DENVER - The remains of a former slave and proposed saint were moved to a Denver cathedral where they will permanently rest as a sainthood investigation continues.
A ceremony for the transfer of Julia Greeley’s remains was held Wednesday morning at the Cathedral Basilica of the Immaculate Conception. Bishop Jorge Rodriguez-Novelo led the ceremony that filled the pews of the downtown cathedral.
“[Julia Greeley} will be the first person buried in Denver’s cathedral,” Bishop Rodriguez-Novelo announced to the church. “Not a bishop, not a priest - a laywoman, a former slave. Isn’t that something?” He said, as the crowd of parishioners applauded.
Greeley’s remains were laid out on a table before the alter, and blessed by the bishop. The bones were then placed inside a wooden case called a funerary box. The pews of the cathedral emptied as people came up to venerate before Greeley’s remains.
“That the people here got a chance to see what her bones looked like, what her skull looked like, and now to be interred here, this is going to be great,” Mary Leisring said.
Leisring is the director of the Office of Black Catholics for the Archdiocese of Denver and president of the Denver-based Julia Greeley Guild. Over the past five years, the guild has promoted the life and work of Julia Greeley.
“Here’s this saint, as far as I’m concerned, that walked the streets of Denver and we found that there weren’t that many people that knew about her,” Leisring said.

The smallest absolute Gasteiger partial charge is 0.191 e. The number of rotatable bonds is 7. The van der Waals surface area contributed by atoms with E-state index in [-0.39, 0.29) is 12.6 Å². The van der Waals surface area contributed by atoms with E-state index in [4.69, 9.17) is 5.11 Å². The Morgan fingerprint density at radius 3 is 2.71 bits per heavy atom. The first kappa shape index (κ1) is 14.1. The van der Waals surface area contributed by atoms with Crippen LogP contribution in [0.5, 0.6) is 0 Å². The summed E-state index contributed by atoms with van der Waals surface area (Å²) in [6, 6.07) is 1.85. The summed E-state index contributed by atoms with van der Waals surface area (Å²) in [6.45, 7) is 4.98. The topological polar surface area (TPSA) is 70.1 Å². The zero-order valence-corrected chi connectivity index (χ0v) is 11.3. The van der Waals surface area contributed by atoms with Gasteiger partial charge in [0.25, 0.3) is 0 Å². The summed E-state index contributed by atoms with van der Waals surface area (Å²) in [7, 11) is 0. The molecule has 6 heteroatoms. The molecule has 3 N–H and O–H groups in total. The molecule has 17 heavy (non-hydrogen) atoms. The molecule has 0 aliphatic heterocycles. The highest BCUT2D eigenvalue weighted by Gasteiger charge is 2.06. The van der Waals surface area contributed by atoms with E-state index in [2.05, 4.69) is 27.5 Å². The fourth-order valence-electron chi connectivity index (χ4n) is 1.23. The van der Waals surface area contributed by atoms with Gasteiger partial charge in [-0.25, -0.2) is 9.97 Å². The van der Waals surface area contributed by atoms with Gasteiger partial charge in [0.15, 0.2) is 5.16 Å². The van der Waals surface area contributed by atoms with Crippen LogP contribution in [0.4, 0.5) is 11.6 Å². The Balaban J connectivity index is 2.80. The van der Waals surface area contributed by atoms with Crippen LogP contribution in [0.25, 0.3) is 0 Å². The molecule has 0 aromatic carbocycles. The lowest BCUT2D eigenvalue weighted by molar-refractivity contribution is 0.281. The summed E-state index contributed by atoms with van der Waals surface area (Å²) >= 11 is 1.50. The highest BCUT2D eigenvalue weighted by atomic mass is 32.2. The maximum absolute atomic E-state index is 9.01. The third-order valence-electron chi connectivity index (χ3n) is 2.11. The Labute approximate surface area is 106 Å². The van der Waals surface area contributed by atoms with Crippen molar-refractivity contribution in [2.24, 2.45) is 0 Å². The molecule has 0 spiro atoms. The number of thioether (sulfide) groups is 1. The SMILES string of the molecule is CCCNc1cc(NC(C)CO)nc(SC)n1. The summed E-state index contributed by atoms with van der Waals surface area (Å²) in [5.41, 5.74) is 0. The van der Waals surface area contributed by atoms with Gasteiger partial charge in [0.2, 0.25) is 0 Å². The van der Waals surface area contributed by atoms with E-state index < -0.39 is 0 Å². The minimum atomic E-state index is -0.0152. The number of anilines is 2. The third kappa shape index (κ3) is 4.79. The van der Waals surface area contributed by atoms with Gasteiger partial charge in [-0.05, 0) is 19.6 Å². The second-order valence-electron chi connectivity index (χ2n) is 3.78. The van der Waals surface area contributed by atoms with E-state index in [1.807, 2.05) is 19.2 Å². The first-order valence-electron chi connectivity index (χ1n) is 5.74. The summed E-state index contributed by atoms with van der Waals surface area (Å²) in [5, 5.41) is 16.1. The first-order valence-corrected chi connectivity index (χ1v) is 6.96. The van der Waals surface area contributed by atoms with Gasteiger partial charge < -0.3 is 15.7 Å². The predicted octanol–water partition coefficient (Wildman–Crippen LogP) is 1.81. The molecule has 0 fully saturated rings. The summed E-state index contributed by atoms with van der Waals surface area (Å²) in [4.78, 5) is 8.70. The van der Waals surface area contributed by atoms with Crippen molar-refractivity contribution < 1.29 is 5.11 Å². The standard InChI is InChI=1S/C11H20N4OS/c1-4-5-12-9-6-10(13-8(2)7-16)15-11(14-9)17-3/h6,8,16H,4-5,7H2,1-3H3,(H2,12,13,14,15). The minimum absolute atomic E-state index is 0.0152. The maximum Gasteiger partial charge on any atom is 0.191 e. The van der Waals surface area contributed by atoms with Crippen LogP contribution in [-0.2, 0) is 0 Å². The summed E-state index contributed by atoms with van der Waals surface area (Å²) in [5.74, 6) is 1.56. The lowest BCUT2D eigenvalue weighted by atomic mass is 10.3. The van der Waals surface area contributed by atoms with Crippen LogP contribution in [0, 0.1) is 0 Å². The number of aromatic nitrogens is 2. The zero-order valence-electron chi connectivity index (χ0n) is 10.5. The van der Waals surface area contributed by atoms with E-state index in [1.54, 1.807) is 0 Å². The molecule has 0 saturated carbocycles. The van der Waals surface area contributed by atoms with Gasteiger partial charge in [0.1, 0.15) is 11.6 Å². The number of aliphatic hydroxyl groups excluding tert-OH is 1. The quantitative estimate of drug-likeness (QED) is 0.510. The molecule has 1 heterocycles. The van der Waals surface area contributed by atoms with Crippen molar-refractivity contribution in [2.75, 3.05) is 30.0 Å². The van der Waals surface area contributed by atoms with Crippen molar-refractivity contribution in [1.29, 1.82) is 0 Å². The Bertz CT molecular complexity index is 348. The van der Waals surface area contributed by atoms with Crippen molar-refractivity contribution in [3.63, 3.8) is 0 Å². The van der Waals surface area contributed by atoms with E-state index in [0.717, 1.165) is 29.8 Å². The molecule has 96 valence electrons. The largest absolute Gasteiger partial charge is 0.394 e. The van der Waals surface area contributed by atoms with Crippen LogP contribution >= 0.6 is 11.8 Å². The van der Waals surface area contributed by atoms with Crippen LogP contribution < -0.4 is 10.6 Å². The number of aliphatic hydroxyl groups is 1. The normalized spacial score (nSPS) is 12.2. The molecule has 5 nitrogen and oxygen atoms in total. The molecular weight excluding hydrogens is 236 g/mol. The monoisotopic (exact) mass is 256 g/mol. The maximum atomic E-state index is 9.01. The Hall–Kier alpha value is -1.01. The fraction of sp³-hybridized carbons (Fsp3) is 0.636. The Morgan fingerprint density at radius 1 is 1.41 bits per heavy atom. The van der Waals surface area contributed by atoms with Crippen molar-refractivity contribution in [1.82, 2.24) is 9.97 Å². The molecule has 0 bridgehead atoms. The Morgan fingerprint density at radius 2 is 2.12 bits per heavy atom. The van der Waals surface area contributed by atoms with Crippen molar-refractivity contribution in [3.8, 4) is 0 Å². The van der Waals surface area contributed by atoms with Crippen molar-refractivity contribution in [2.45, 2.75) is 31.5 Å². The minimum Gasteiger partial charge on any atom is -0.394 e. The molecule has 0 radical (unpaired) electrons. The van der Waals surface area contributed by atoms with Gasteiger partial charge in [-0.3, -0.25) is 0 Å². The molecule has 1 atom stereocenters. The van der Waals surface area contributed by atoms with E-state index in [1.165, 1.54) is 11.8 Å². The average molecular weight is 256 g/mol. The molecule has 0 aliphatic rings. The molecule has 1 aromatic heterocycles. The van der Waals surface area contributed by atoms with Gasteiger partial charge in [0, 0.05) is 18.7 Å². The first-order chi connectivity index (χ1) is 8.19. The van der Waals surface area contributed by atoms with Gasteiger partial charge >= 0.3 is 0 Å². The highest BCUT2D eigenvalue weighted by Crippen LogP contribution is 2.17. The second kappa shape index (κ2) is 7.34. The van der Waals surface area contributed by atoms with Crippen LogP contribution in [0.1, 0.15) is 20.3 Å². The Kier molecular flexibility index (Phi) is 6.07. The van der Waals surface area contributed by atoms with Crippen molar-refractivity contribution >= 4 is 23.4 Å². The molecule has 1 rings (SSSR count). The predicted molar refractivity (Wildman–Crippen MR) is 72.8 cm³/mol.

Julia Greeley born into slavery in Hannibal, Missouri between 1835 and 1855. She was known as the “Angel of Charity” when she came to Denver. She pulled along a red wagon at night and dropped off food, clothing and supplies to the poor. She visited each and every fire station in Denver to drop off religious literature.
Stories of Greeley’s humility, perseverance and faith were well-known to many in the crowded cathedral Wednesday. Elizabeth Gray brought along her three daughters and two nieces to witness the unique, historic ceremony.
“It teaches me and I hope it teaches the kids that their lives can be saintly, that they can be holy and that they can be perfect people,” Gray said.
After parishioners had a chance to view Greeley’s remains, carpenters sealed the wooden funerary box. It was then carried over to the chapel at the west side of the cathedral.
VIDEO ESSAY: Ceremony for Julia Greeley's remains
“We didn’t think we’d be able to see all of this,” said Margaret Wright, administrative assistant for the archdiocese Office of Liturgy. “This is in our lifetime, and that’s what makes it such a special day.”
Late last year, Archbishop Samuel J. Aquila petitioned the opening of a cause for Julia Greeley’s canonization. On May 26, Greeley’s body was exhumed from Mt. Olivet Cemetery. Wednesday’s ceremony at the Cathedral Basilica of the Immaculate Conception took place on the 99th anniversary of Greeley’s death. The sainthood investigation will include several more steps, and likely several more years. The Archdiocese of Denver is expected to complete its portion of the investigation in about a year, a spokeswoman said. The archdiocese will then pass on its findings to Rome.
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